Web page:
For those of us with depression, opposites do not attract.

We are not drawn to happy, upbeat, positive people and they are not drawn to us. In fact, we repel those who dare crack a smile at us. Occasionally a happy person tries to help us but inevitably we push them away. I don’t blame them. I wouldn’t want to hang around someone with depression. I don’t even want to hang around myself when I’m depressed.

In fact, happy, shutterstock_124931825upbeat people are really annoying when you have depression. “Can’t you see how much pain I am in? Don’t you realize that I have no interest in you? Would you please just get your happy ass out of here?”

But years of therapy, sobriety and watching Forrest Gump a few dozen times has taught me that just as “stupid is as stupid does” -  “happy is as happy does.” In other words, happiness is not going to come knock me upside the head. I have to do the work. I have to seek it out and that means seeking out people who have the kind of happiness I want.

The first step on this journey is finding out who and what makes you happy. For example, a Birkin bag would not make me happy. Ergo, hanging out with people who derive their happiness from acquiring things like Birkin bags are probably not the kind of people with whom I am going to find happiness.

I’m not saying there is anything wrong with Birkin bags. I’m just saying that for me to expect to find true happiness among people whose passion is acquiring things like Birkin bags is futile. It doesn’t mean I can’t have friends who like Birkin bags. In fact, I do. It just means that I’m not going to share their passion.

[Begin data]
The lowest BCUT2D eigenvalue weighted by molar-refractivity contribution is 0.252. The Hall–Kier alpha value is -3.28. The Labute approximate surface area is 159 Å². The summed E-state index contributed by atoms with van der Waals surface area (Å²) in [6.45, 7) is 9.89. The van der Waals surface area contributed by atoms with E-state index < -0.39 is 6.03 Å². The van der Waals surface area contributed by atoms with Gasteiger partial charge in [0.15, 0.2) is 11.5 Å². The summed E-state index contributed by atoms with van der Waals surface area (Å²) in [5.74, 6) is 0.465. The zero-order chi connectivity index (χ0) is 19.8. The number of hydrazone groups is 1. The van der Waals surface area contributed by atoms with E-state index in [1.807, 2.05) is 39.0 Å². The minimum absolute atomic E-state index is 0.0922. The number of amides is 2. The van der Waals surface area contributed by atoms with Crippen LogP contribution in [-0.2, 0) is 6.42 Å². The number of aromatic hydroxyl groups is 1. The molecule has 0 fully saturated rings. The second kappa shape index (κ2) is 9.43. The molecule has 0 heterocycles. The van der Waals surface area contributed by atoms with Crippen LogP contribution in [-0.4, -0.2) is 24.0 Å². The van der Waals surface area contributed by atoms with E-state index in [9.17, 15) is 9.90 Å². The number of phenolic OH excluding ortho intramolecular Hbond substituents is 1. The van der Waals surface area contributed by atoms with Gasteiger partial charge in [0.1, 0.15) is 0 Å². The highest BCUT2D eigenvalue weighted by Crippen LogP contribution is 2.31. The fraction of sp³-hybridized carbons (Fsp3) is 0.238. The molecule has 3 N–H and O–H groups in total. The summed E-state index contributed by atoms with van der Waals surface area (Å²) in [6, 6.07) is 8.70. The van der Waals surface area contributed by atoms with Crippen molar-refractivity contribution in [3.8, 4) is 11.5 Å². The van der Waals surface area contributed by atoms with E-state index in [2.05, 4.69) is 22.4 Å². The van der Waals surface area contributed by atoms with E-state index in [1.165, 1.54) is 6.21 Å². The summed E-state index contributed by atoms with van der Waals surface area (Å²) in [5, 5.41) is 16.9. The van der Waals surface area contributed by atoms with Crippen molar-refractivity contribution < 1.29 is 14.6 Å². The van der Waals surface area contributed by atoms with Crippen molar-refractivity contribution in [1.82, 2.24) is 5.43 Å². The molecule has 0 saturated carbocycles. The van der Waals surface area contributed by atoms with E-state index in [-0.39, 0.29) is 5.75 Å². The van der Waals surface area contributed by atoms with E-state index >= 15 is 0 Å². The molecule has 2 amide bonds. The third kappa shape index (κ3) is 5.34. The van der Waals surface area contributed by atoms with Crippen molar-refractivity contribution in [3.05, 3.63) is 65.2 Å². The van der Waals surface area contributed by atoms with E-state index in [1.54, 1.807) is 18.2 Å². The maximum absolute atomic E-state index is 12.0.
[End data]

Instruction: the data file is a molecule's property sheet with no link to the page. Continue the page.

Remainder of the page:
However, people who share my passion for dogs, CrossFit, dogs, current events, dogs, scuba diving, dogs, skiing, dogs, fly fishing and – did I mention dogs? – these are people I should seek out. I should create relationships and memories with these people when  I am healthy so that when – God forbid – I slide into another depression, these people won’t annoy me. These are the people who will want to give me back my passion.

For healthy people, this probably sounds like a no-brainer. But if you are a people-pleasing, co-dependent, alcoholic, perfectionist like me, this is a revolutionary way to live. Living up to your own standards, rather than the standards of someone else, is a mind blowing concept.

Which brings me to Marceline. I can’t say Marceline and I are BFFs. We never hang out or talk on the phone. Actually, I don’t even have her phone number. But Marceline and I share the same passion – exercise and motherhood.

Everyday she posts on her Facebook page something that makes me smile. I respond. She responds and so it goes. She is perpetually positive but not in a Hallmark-moment kind of way. I saw her today and she was…happy. And that made me happy. I have other friends – acquaintances – like Marceline. Pete. Lewis. Charlie. Jeff. Whitney. Adam. Dog (my dog). These are people with whom I do fun stuff.  I like them. Being around them makes me happy.

They would not annoy me if I am ever again in a depression. I have a feeling I would still want to be around them. More important, they would want to be around me.

Maybe opposites would attract.
Smiles available from Shutterstock

 

 

 

 

 


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From Psych Central's World of Psychology:
Best of Our Blogs: February 22, 2013 | World of Psychology (February 22, 2013)






    Last reviewed: 18 Feb 2013

APA Reference
Stapleton, C. (2013). With depression, opposites do not attract. Psych Central. Retrieved on September 22, 2014, from http://blogs.psychcentral.com/depression/2013/02/with-depression-opposites-do-not-attract/

 

Hoping for a Happy Ending
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